People are pimping up their social media profiles (faking their lives. Sounds familiar?)
    People around the world are bleaching their skin. It happens in India, China, Nigeria and yes, in the USA.
    Who are we gonna out next? This witch hunt thing is soooo much fun!

    Serious, I'm glad you wrote about this, not because I was waiting for you to but because of the sanity you bring to the subject.
    This made the news in The Netherlands! It is non of our business but we are going medieval collectively and everyone is cool with it.
    (I had a way more eloquent response but then I had to log in and it was gone. You should so add me on fb so we can avoid this in the future! 😀)

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    1. My line of thinking seems follow yours on this matter. Many people create a facade, to varying degrees, of some sort. I prefer to deal with people who exhibit a lot of humility but I don't always have a choice in the matter.

      In the end of it all, my job, as a human being, is to extend the hand of humanity to all, regardless of my level of comfort, or discomfort, with another person. Not an easy task and one I have to continually work at

      Delete
  16. I can relate to Dolezal: Who didn't/doesn't want to be anyone but ourselves at one time or another?
    People are pimping up their social media profiles (faking their lives. Sounds familiar?)
    People around the world are bleaching their skin. It happens in India, China, Nigeria and yes, in the USA.
    Who are we gonna out next? This witch hunt thing is soooo much fun!

    Serious, I'm glad you wrote about this, not because I was waiting for you to but because of the sanity you bring to the subject.
    This made the news in The Netherlands! It is non of our business but we are going medieval collectively and everyone is cool with it.
    (I had a way more eloquent response but then I had to log in and it was gone. You should so add me on fb so we can avoid this in the future! 😀)

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  17. All I see is someone who was telling a lie and living it, one that was bound to come out sooner or later. I don't care what color, sex, or race she is. I don't even know if she did anything illegal. It sounds like she did a lot of good in the position she had. What bothers me is that now I'm starting to hear things like "well she did it because her parents did this" or "it's because my parents abused me". So, she's an adult, she should go live her life the way she wants, but for God's sake, take responsibility for her actions, instead of blaming others. No one told she had to pretend she was black, or make a fake father. At least be honest.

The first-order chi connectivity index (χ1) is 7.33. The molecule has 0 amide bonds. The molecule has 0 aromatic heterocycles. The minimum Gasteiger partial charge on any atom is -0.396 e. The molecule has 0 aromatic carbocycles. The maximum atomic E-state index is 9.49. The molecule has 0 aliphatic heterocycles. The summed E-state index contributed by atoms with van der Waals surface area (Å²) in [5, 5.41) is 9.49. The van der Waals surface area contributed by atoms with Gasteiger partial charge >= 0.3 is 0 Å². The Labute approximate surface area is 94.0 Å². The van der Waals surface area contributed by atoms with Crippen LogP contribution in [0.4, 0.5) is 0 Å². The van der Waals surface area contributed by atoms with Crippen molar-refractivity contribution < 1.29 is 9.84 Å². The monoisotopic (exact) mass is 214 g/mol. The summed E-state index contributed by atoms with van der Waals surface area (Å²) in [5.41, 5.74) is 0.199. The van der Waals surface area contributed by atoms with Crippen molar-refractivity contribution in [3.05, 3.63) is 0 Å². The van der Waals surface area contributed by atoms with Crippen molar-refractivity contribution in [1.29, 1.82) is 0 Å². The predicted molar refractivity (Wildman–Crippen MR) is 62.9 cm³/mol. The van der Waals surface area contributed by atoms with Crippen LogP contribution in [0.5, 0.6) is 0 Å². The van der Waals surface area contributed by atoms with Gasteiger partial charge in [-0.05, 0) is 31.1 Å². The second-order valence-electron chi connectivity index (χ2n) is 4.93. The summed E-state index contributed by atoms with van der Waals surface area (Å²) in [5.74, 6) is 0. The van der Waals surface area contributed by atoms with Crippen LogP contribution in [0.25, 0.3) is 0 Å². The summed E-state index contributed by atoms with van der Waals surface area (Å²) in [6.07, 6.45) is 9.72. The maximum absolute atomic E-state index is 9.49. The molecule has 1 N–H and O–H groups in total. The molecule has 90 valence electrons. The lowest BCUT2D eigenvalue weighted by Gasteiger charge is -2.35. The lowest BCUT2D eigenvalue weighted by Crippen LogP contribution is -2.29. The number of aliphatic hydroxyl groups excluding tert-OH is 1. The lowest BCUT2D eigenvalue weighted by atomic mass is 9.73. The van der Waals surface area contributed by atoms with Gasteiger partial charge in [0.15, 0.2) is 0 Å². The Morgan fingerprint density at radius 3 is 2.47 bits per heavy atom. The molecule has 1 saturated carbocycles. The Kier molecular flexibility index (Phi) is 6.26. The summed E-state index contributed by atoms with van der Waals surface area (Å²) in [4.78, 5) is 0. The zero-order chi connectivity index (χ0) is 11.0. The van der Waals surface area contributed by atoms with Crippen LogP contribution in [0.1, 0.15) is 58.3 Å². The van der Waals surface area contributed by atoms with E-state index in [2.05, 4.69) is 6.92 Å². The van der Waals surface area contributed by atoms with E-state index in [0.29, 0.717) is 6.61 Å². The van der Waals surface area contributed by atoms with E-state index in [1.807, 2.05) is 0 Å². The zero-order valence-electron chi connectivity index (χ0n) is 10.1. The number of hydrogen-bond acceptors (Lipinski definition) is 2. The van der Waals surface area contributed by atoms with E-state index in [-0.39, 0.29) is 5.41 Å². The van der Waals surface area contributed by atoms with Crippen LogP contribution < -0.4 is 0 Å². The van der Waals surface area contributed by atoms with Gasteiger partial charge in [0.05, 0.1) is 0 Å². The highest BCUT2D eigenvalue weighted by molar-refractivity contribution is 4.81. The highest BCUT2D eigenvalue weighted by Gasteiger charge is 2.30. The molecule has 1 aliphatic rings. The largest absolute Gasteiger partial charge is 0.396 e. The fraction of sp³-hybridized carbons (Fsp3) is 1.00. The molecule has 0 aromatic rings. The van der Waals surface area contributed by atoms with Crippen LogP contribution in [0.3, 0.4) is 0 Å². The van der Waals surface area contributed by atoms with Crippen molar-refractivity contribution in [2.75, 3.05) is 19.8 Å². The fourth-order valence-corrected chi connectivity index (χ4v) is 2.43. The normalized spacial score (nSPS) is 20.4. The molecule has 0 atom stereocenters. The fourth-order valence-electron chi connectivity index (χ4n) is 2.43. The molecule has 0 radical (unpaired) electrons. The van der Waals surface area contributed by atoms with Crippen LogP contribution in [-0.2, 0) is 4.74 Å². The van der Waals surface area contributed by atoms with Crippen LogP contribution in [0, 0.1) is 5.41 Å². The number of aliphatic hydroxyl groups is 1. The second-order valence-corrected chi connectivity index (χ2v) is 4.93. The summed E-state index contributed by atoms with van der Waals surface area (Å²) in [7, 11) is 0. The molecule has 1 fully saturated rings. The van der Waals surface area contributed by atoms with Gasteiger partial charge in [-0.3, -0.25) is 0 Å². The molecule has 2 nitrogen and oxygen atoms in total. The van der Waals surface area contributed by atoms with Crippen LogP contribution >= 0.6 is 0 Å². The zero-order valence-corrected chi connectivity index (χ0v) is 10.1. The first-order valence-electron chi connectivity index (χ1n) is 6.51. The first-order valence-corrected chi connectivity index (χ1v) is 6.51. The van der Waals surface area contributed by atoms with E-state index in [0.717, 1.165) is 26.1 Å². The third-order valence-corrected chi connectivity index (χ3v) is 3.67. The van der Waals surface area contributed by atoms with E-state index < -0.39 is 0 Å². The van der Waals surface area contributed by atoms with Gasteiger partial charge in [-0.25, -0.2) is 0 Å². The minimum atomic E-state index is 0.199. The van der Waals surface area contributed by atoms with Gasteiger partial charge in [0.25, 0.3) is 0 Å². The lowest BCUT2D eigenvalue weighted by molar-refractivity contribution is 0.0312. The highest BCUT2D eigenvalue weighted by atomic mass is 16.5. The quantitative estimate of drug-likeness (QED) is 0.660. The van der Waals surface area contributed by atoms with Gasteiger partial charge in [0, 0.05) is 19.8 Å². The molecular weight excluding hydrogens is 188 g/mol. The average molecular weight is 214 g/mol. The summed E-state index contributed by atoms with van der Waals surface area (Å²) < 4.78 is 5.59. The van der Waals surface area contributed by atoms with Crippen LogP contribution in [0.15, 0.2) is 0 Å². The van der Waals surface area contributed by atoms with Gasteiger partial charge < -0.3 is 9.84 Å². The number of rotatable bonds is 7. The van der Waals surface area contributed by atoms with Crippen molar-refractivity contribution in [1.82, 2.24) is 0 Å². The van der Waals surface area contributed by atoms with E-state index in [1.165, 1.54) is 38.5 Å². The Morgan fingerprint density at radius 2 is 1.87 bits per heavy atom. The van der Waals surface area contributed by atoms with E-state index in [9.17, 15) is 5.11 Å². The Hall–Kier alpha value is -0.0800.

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  18. I am completely with you on this, Jim. I hesitate to call it mental illness but I seriously wonder if at a very young age, she simply didn't identify more with the black race and felt more like them so at that young age, it was very easy to just self-identify as black. After living it for so many years, it is tragic that it comes back to bite her. But as a vet, I despise any one guilty of stolen valor and can imagine that this is how some African Americans feel in this situation. The Native American population is, also, dealing with a similar situation and it is often for personal gain (re the casino situation).

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  19. I suspect it boils down to this: she must really hate her parents. My jaw hit the floor when she claimed in an interview that there was no proof that her parents were her birth parents or that she wasn't African American.
    It still drops whenever I think about it. I mean, wow, she must really hate her parents.

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  20. Many, MANY years ago -- mid-1970s -- I met a woman whose transgender surgery failed entirely to turn into a "believable" female. Liz was built like a linebacker and had hands like hamhocks, yet she had breasts, a shoulder-length pageboy and wore a dress and makeup.

    When I was introduced to her, for some unknown reason a thought flashed through my normally-empty 15-year-old head: "My God! How you must suffer every single day for what you believe to be true! If you believe you're a woman THAT much, then so do I."

    40 years later, gender dysphoria is widely accepted as a congenital condition which can be treated/corrected with surgery and hormones.

    Even if "transracialism" someday attains the same validity and increasing acceptance, it still won't ever be a valid excuse for, say, committing fraud as it appears Dolezal did by suing Howard University for discriminating against her because she was WHITE.

    Whether or not that and her other apparent wrongdoing is somehow "offset" by all the work she's done on behalf of African-Americans, I can't say. All I'm sure of at this point is that she's raised a complex, confusing and highly contentious issue.